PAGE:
SHANGHAI: Michael Jackson's legion of Chinese fans won't need to fly to California for a glimpse of the Neverland Ranch, the pop icon's former home.
Shanghai may be their destination after the completion of an Asian Neverland.
A fan shows her respect at a memorial for Michael Jackson outside a cafe in downtown Shanghai June 27, 2009. [Agencies]
Although much smaller in scale - only 1/17 of the 2,800-acre property in southern California's Santa Barbara County - the development is set to offer "an alternative pilgrimage spot" for the pop king's fans.
"Michael's contribution to the pop music world is unparalleled. By building a Neverland here in China, we want to pay tribute to him and at the same time offer the Chinese people an outlet for expressing their love toward him," said businessman Qiu Xuefan, director of the Wenzhou Chamber of Commerce in Shanghai, who is one of the investors in the 100-million-yuan ($14 million) project.
The announcement comes amid emotional public memorials to the King of Pop in mainland China after his sudden death last month in Los Angeles.
Thousands of Chinese fans have wept and mourned their idol, emotions not often seen in public.
Wu Pei, spokeswoman for the project, said the Chinese version of the ranch would be located on Chongming Island, off the eastern coast of Shanghai.
It would be very much like the original one, with some of the possessions of the superstar on display.
But designers would also add Chinese characteristics to have it blend in with the local environment, she said.
Wu also said talks with the local government were going smoothly, and that investors would like to see the project completed before the 2010 Shanghai World Expo.
Chongming officials could not be reached for comment Thursday. But local media quoted a township governor as saying the first phase of construction would be completed within a year.
The second and third phases, Wu said, would include a ranch and a premium club.
But would Jackson's Asian Neverland be popular in this country? Maybe not, some said.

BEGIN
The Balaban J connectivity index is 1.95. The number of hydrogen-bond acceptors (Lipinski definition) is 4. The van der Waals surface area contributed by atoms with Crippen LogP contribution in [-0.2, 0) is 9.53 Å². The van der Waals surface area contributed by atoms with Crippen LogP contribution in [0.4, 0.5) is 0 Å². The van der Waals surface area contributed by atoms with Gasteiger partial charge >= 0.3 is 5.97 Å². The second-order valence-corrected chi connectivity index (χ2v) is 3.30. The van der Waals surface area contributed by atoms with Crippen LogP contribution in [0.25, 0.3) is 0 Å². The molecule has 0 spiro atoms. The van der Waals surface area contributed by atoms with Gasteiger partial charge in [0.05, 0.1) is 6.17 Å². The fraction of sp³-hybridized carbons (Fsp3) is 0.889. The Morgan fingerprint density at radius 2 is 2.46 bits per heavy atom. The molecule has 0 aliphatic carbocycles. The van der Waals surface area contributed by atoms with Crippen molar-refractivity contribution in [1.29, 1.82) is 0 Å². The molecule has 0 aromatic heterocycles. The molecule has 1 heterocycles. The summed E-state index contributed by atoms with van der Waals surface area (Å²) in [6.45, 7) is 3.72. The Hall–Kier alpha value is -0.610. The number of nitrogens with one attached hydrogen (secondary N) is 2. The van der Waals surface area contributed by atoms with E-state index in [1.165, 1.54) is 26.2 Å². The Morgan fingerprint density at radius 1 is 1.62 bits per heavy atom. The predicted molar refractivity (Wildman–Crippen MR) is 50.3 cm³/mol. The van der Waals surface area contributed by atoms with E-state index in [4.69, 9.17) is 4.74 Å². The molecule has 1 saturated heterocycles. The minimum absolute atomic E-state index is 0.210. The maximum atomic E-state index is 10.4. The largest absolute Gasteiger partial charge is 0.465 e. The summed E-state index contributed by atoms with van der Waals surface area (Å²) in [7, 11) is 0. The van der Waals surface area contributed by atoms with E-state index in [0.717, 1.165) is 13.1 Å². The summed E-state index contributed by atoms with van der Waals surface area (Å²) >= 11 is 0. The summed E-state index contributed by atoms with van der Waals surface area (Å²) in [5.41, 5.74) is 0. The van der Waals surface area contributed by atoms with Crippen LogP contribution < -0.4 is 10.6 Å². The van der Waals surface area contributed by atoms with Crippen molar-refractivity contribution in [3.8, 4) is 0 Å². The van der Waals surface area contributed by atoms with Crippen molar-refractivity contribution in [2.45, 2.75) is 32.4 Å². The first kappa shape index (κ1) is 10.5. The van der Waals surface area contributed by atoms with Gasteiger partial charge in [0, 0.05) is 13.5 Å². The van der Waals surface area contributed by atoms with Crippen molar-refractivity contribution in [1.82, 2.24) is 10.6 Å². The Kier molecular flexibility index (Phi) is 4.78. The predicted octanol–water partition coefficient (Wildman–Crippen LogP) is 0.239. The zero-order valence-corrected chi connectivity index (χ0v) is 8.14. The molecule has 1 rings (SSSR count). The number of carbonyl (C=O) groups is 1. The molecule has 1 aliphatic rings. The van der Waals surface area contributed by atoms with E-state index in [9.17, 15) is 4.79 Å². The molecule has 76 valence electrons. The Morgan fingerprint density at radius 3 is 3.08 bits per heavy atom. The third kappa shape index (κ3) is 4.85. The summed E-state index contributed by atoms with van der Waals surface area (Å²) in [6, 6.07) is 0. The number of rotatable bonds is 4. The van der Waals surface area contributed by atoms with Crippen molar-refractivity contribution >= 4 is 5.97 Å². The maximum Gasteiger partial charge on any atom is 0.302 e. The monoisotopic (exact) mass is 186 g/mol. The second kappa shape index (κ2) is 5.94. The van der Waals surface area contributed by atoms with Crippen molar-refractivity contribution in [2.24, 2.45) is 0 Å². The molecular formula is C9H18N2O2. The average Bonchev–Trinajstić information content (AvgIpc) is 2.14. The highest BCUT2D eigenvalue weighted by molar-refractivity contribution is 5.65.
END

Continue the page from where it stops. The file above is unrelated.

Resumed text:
Wei Wei, deputy director of Michael Jackson's Chinese Fan Club, said that while he embraced the idea of a pilgrimage site for the pop star, he doubted that there was enough commercial interest.
"If the purpose is simply to pay tribute to Michael, I would suggest the investors open it for free, just as Michael did for the children. Otherwise, they are just making money from it," he said.
Another Shanghai resident also had doubts.
"Fans would go to the US to see the real thing," said Kinga Biro of Sweden.
"I'm skeptical. If it would be free for the children it would be very good, and that's what I hope, not only for fans or rich people."
An American had an even more critical view.
"For a while, people suspected him of being a pedophile. Now that he is dead there is a bunch of 'hoopla' about him I think it will have short-term interest. Before long, though, it won't be on people's minds anymore. I think it's just a publicity stunt," said Randolph Zhao.
But investors insist there were no commercial interests behind the project.
Claiming to be "a big fan" of Jackson, Qiu said he wants to help keep alive the pop icon's memory.
"I grew up listening to Michael's music, which is so fantastic," he said. "His music is a legacy to the world, which should not be forgotten. We also would like to set up a fund, with profits being used to help encourage children with musical talent."